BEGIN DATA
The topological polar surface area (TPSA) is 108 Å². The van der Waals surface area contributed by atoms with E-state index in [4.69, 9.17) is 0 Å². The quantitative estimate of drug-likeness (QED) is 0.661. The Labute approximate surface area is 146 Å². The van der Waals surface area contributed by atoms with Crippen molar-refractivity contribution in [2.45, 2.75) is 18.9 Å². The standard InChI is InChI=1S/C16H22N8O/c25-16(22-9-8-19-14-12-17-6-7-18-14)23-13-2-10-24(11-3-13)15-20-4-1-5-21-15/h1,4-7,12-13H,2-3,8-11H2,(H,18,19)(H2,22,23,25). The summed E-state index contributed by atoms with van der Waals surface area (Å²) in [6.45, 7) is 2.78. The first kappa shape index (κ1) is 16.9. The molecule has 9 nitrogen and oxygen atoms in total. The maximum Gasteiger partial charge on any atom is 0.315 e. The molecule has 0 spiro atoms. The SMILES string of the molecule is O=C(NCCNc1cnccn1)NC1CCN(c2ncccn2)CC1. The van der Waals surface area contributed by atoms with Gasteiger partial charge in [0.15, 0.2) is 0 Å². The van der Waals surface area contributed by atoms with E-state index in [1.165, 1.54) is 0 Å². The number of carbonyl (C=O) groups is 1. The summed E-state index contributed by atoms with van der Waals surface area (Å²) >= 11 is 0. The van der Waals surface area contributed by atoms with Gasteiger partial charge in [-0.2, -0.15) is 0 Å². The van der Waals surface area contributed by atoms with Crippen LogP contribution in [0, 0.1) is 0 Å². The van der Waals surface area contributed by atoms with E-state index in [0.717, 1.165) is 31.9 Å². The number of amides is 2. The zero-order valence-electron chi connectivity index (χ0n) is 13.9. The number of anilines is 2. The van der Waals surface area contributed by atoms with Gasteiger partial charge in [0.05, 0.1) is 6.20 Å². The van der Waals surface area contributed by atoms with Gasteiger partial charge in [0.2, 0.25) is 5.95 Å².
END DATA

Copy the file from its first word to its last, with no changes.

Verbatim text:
The topological polar surface area (TPSA) is 108 Å². The van der Waals surface area contributed by atoms with E-state index in [4.69, 9.17) is 0 Å². The quantitative estimate of drug-likeness (QED) is 0.661. The Labute approximate surface area is 146 Å². The van der Waals surface area contributed by atoms with Crippen molar-refractivity contribution in [2.45, 2.75) is 18.9 Å². The standard InChI is InChI=1S/C16H22N8O/c25-16(22-9-8-19-14-12-17-6-7-18-14)23-13-2-10-24(11-3-13)15-20-4-1-5-21-15/h1,4-7,12-13H,2-3,8-11H2,(H,18,19)(H2,22,23,25). The summed E-state index contributed by atoms with van der Waals surface area (Å²) in [6.45, 7) is 2.78. The first kappa shape index (κ1) is 16.9. The molecule has 9 nitrogen and oxygen atoms in total. The maximum Gasteiger partial charge on any atom is 0.315 e. The molecule has 0 spiro atoms. The SMILES string of the molecule is O=C(NCCNc1cnccn1)NC1CCN(c2ncccn2)CC1. The van der Waals surface area contributed by atoms with Gasteiger partial charge in [0.15, 0.2) is 0 Å². The van der Waals surface area contributed by atoms with E-state index in [1.165, 1.54) is 0 Å². The number of carbonyl (C=O) groups is 1. The summed E-state index contributed by atoms with van der Waals surface area (Å²) >= 11 is 0. The van der Waals surface area contributed by atoms with Gasteiger partial charge in [-0.2, -0.15) is 0 Å². The van der Waals surface area contributed by atoms with Crippen LogP contribution in [0, 0.1) is 0 Å². The van der Waals surface area contributed by atoms with E-state index in [0.717, 1.165) is 31.9 Å². The number of amides is 2. The zero-order valence-electron chi connectivity index (χ0n) is 13.9. The number of anilines is 2. The van der Waals surface area contributed by atoms with Gasteiger partial charge in [0.05, 0.1) is 6.20 Å². The van der Waals surface area contributed by atoms with Gasteiger partial charge in [0.2, 0.25) is 5.95 Å².